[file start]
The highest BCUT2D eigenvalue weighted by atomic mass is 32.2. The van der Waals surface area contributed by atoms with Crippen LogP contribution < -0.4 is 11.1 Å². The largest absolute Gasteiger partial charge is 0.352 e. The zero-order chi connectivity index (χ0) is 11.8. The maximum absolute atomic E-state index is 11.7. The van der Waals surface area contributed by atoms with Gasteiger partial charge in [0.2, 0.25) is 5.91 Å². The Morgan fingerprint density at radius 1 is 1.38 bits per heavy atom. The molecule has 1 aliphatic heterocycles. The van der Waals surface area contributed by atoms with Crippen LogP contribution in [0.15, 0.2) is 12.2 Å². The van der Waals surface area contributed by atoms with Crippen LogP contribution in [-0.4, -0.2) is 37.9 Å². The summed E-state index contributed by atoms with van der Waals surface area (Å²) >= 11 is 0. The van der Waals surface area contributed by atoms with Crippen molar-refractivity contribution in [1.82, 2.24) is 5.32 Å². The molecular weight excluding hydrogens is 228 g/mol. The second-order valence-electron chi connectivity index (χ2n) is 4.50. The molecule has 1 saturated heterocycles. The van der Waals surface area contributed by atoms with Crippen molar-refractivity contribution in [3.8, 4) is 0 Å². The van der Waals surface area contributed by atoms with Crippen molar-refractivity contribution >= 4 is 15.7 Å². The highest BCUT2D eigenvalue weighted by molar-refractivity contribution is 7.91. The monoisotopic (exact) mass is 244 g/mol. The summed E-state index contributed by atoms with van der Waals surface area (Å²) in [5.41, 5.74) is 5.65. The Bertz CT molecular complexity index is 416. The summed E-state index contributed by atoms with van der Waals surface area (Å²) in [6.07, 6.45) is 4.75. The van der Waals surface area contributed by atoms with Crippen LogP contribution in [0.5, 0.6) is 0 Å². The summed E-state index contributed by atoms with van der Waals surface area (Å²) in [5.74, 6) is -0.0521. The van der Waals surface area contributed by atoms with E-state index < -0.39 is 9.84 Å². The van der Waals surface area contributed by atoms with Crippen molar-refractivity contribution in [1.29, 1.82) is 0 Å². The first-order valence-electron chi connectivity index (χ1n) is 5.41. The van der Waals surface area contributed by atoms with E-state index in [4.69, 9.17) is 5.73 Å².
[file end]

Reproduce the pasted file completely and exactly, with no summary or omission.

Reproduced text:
The highest BCUT2D eigenvalue weighted by atomic mass is 32.2. The van der Waals surface area contributed by atoms with Crippen LogP contribution < -0.4 is 11.1 Å². The largest absolute Gasteiger partial charge is 0.352 e. The zero-order chi connectivity index (χ0) is 11.8. The maximum absolute atomic E-state index is 11.7. The van der Waals surface area contributed by atoms with Gasteiger partial charge in [0.2, 0.25) is 5.91 Å². The Morgan fingerprint density at radius 1 is 1.38 bits per heavy atom. The molecule has 1 aliphatic heterocycles. The van der Waals surface area contributed by atoms with Crippen LogP contribution in [0.15, 0.2) is 12.2 Å². The van der Waals surface area contributed by atoms with Crippen LogP contribution in [-0.4, -0.2) is 37.9 Å². The summed E-state index contributed by atoms with van der Waals surface area (Å²) >= 11 is 0. The van der Waals surface area contributed by atoms with Crippen molar-refractivity contribution in [1.82, 2.24) is 5.32 Å². The molecular weight excluding hydrogens is 228 g/mol. The second-order valence-electron chi connectivity index (χ2n) is 4.50. The molecule has 1 saturated heterocycles. The van der Waals surface area contributed by atoms with Crippen molar-refractivity contribution in [3.8, 4) is 0 Å². The van der Waals surface area contributed by atoms with Crippen molar-refractivity contribution >= 4 is 15.7 Å². The highest BCUT2D eigenvalue weighted by molar-refractivity contribution is 7.91. The monoisotopic (exact) mass is 244 g/mol. The summed E-state index contributed by atoms with van der Waals surface area (Å²) in [5.41, 5.74) is 5.65. The Bertz CT molecular complexity index is 416. The summed E-state index contributed by atoms with van der Waals surface area (Å²) in [6.07, 6.45) is 4.75. The van der Waals surface area contributed by atoms with Crippen LogP contribution in [0.5, 0.6) is 0 Å². The summed E-state index contributed by atoms with van der Waals surface area (Å²) in [5.74, 6) is -0.0521. The van der Waals surface area contributed by atoms with E-state index < -0.39 is 9.84 Å². The van der Waals surface area contributed by atoms with Crippen molar-refractivity contribution in [1.29, 1.82) is 0 Å². The first-order valence-electron chi connectivity index (χ1n) is 5.41. The van der Waals surface area contributed by atoms with E-state index in [4.69, 9.17) is 5.73 Å².